SKYFALL: Arundi Asregadoo – VFX Supervisor – MPC
How did MPC got involved on this show?
Overall VFX Supervisor Steve Begg is a long standing friend of MPC. Steve and Leslie Lerman (VFX Producer) approached us in the pre-production stages of SKYFALL.
How was the collaboration with director Sam Mendes and Production VFX Supervisor Steve Begg?
Working. It was an amazing experience working with Sam Mendes and Steve Begg. From the first meeting we had with Sam, it was very clear what we wanted from the sequence. They gave us a great deal of creative freedom in developing the sequences. It was great to a see the amount of attention that was give to the image by Roger Deakins (Director of Photography), Stuart Baird (editor) and Sam.
It was great to work with Steve on this movie, especially with his experience with shooting miniature sets.
What have you done on this show?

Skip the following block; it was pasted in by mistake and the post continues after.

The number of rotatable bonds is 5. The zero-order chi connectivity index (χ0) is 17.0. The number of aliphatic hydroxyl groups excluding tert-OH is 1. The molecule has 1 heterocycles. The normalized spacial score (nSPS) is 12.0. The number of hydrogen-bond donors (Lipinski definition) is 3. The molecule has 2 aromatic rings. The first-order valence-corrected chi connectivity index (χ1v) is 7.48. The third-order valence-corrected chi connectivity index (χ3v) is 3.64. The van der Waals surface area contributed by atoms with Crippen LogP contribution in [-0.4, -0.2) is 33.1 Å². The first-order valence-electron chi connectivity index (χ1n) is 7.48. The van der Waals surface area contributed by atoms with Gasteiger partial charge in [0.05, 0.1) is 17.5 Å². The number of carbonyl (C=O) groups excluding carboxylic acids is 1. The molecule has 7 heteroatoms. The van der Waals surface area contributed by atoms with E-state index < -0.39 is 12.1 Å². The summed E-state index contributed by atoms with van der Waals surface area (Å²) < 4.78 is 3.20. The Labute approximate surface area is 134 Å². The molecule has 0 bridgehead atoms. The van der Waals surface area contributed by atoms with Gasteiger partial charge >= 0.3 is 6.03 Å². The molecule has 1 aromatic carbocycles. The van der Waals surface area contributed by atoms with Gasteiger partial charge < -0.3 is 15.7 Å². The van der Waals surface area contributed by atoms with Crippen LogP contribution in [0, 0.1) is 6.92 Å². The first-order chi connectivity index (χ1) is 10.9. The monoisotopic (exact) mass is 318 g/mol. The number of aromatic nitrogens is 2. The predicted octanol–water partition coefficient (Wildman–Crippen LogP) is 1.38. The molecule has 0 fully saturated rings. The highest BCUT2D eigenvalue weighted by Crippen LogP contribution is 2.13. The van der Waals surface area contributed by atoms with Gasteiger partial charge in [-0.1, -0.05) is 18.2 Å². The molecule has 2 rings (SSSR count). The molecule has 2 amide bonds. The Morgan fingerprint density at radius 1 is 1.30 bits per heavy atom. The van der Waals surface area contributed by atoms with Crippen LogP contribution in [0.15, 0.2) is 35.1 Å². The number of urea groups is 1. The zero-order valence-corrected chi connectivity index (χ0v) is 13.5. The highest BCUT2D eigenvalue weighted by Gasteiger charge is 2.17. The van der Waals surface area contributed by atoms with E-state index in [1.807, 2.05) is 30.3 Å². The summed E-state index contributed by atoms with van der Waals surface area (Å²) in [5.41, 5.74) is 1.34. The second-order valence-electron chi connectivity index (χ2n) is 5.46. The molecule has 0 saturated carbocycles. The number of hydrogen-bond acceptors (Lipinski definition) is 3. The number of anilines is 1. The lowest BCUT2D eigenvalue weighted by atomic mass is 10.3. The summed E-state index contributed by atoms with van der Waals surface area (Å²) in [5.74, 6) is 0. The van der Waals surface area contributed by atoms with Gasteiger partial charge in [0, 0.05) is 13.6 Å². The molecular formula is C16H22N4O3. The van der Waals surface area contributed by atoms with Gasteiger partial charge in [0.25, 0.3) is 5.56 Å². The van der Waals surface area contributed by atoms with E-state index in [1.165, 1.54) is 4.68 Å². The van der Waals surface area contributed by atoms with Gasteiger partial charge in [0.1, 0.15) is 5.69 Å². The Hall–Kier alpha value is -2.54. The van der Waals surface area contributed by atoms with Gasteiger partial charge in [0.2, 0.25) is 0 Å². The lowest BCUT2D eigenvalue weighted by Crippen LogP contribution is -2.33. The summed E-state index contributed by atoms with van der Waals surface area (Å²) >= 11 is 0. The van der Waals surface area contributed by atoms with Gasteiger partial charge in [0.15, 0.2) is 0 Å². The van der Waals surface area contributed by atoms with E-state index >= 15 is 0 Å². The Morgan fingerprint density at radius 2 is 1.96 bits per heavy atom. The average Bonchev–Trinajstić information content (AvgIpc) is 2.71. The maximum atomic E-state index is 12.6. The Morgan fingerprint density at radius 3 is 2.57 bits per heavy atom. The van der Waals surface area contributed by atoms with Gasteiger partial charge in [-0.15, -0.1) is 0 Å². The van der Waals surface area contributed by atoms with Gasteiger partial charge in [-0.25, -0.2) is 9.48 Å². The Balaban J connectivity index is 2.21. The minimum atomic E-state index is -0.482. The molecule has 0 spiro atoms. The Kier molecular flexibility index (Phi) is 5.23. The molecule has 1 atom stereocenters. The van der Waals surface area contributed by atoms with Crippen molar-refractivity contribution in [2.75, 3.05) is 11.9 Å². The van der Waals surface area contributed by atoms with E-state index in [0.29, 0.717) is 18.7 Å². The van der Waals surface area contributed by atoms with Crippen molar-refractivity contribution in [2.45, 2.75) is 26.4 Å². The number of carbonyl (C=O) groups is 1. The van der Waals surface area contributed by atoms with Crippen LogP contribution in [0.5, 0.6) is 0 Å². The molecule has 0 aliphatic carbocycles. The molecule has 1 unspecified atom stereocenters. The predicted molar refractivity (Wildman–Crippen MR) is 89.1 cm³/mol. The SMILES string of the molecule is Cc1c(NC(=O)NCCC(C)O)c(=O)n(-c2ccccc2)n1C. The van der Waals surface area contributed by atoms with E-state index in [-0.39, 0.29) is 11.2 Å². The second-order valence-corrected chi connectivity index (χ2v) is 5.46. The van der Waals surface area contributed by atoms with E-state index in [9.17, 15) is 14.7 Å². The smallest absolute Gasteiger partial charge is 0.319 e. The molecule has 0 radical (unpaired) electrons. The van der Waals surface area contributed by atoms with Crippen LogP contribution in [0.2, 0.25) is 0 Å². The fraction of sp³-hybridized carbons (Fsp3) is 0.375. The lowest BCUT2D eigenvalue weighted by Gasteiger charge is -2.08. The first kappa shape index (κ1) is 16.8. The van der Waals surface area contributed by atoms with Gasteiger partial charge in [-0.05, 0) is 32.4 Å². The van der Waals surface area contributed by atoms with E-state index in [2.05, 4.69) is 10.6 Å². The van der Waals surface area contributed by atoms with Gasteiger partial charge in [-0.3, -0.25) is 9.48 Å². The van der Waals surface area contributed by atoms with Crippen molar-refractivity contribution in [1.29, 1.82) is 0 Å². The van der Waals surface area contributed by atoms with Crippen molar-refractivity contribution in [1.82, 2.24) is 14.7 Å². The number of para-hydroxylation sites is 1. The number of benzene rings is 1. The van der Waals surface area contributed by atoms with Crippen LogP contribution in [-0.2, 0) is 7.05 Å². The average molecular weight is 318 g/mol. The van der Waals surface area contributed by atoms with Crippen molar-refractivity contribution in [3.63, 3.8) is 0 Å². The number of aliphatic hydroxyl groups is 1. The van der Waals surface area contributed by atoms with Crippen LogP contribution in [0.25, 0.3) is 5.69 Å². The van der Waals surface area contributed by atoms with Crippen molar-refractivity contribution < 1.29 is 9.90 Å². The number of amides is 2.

MPC was awarded the final part of SKYFALL, where Bond takes M to Skyfall (his ancestral home). Within these sequences we have several different areas to deal with, the main bulk of the challenge was the environment. Other areas of work were the destruction of the DB5, the crashing and of the villain’s helicopter into the lodge, the chase across the moor and ice lake fight sequence.
Can you explain to us in detail the creation of the huge environment around the Skyfall manor?
At the pre-production stage, we discussed the approach in creating the environment for Skyfall with Steve Begg. We needed to have the ability to be flexible with the layout of the environment for Sam Mendes to create an overall look/design for the shots. The aim was to turn Guildford’s Hankley Common into the upper highlands of Scotland.